Analytics and comprehensive talent management system solutions that have a performance capability will support this with centralized data that provides managers with clear indicators on talent strategy implementation and performance issues.
Having a talent management system that integrates with your learning platform offers further efficiencies as all training records, learners progress reports, manager ratings and appraisals will naturally feed into the talent management platform.
4. Career development and career pathing
While performance management is all about developing the skills and competencies of your workforce to meet the organization's needs, career development is about supporting your employees to develop and realise their potential.
Understanding their strengths, skill gaps and interests is the first step in the career development process. While learning and training will be fundamental parts of your employees’ career development, structured coaching will give them the necessary feedback they need to grow professionally.
By facilitating conversations with their manager on a regular basis, the employee will gain insight into their performance and skills to work on.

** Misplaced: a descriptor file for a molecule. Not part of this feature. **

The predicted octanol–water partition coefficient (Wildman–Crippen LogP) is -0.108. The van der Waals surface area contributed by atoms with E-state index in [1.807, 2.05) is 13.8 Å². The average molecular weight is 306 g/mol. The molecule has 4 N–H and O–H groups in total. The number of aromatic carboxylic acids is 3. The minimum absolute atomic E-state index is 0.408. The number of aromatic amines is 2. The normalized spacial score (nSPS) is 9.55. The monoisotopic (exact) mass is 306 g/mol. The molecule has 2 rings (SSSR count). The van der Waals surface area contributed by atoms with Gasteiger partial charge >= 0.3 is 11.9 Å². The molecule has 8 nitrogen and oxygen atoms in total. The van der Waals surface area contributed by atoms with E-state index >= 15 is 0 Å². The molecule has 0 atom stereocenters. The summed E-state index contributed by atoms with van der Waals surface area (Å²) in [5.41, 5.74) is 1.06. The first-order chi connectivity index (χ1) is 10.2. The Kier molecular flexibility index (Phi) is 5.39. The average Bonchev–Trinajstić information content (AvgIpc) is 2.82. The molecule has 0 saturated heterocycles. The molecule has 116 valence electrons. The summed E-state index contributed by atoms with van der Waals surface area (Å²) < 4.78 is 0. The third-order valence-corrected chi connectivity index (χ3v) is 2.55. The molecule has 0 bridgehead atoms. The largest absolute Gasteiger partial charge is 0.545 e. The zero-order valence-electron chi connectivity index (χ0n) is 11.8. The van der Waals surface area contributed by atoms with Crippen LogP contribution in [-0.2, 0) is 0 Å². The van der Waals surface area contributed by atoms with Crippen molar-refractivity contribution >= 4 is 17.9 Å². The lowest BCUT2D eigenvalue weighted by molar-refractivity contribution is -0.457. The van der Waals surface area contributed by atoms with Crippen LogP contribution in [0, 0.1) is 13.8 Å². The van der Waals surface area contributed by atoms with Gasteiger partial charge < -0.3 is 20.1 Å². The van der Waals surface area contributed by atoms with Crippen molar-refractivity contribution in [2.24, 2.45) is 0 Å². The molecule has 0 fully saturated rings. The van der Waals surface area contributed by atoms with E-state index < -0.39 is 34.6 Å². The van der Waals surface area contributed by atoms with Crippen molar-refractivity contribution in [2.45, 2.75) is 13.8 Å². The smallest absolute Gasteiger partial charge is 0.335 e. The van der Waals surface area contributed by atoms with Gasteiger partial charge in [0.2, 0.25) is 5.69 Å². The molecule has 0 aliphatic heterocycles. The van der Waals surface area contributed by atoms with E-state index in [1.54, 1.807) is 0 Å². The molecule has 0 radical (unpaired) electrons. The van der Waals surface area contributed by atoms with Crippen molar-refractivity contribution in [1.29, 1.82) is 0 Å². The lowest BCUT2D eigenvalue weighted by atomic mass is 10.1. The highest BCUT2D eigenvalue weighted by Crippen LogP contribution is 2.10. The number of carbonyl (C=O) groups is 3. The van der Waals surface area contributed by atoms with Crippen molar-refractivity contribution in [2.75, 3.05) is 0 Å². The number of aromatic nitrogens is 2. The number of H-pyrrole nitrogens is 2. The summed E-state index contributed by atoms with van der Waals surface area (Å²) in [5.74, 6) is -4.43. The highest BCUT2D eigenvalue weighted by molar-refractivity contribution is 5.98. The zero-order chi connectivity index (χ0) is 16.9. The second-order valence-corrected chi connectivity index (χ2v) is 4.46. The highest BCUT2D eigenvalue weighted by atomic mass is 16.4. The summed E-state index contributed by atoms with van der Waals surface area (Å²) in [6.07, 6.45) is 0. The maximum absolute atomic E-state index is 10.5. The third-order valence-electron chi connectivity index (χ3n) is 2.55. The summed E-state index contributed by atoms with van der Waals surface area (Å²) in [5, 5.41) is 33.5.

It is important for employees to understand what opportunities exist within the organization and how they can work towards them. A robust talent management system will facilitate this and give a clear development path for employees to follow based on their aspirations.
This is also a clear signal to employees that the organization is willing to invest in them which is proven to improve employee retention and motivation.
5. Succession planning
Succession planning is all about knowing the needs of your organization and developing the capacity to address these needs when—and even before—they arise.
But how do you anticipate your future talent needs?
The key to effective succession planning is to be aligned with your overall talent management strategy, which then includes your training initiatives, performance management, career development and recruitment.
Collecting all these statistics will help you figure out who is competent for a role ready to be filled or who needs to improve their skills. Combining the data from all these initiatives in one place will help build one central talent pool, where you can easily spot the high potentials ready to step into a key role.